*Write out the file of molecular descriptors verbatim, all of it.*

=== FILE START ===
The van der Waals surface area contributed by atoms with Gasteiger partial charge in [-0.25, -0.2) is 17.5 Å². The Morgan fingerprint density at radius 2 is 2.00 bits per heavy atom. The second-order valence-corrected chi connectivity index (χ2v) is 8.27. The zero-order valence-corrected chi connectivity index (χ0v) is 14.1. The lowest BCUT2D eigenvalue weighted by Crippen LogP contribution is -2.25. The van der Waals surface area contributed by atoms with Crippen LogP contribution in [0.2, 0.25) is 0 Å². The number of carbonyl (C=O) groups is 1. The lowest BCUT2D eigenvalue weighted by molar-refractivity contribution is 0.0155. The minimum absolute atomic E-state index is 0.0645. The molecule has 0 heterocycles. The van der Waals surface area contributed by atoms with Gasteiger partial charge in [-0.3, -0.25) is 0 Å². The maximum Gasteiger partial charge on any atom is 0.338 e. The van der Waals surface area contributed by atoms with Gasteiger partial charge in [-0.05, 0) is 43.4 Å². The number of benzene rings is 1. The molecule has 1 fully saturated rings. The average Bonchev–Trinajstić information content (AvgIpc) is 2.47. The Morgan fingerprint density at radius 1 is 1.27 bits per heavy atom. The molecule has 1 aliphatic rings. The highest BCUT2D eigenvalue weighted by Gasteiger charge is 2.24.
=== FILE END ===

The van der Waals surface area contributed by atoms with Gasteiger partial charge in [-0.25, -0.2) is 17.5 Å². The Morgan fingerprint density at radius 2 is 2.00 bits per heavy atom. The second-order valence-corrected chi connectivity index (χ2v) is 8.27. The zero-order valence-corrected chi connectivity index (χ0v) is 14.1. The lowest BCUT2D eigenvalue weighted by Crippen LogP contribution is -2.25. The van der Waals surface area contributed by atoms with Crippen LogP contribution in [0.2, 0.25) is 0 Å². The number of carbonyl (C=O) groups is 1. The lowest BCUT2D eigenvalue weighted by molar-refractivity contribution is 0.0155. The minimum absolute atomic E-state index is 0.0645. The molecule has 0 heterocycles. The van der Waals surface area contributed by atoms with Gasteiger partial charge in [-0.3, -0.25) is 0 Å². The maximum Gasteiger partial charge on any atom is 0.338 e. The van der Waals surface area contributed by atoms with Gasteiger partial charge in [-0.05, 0) is 43.4 Å². The number of benzene rings is 1. The molecule has 1 fully saturated rings. The average Bonchev–Trinajstić information content (AvgIpc) is 2.47. The Morgan fingerprint density at radius 1 is 1.27 bits per heavy atom. The molecule has 1 aliphatic rings. The highest BCUT2D eigenvalue weighted by Gasteiger charge is 2.24.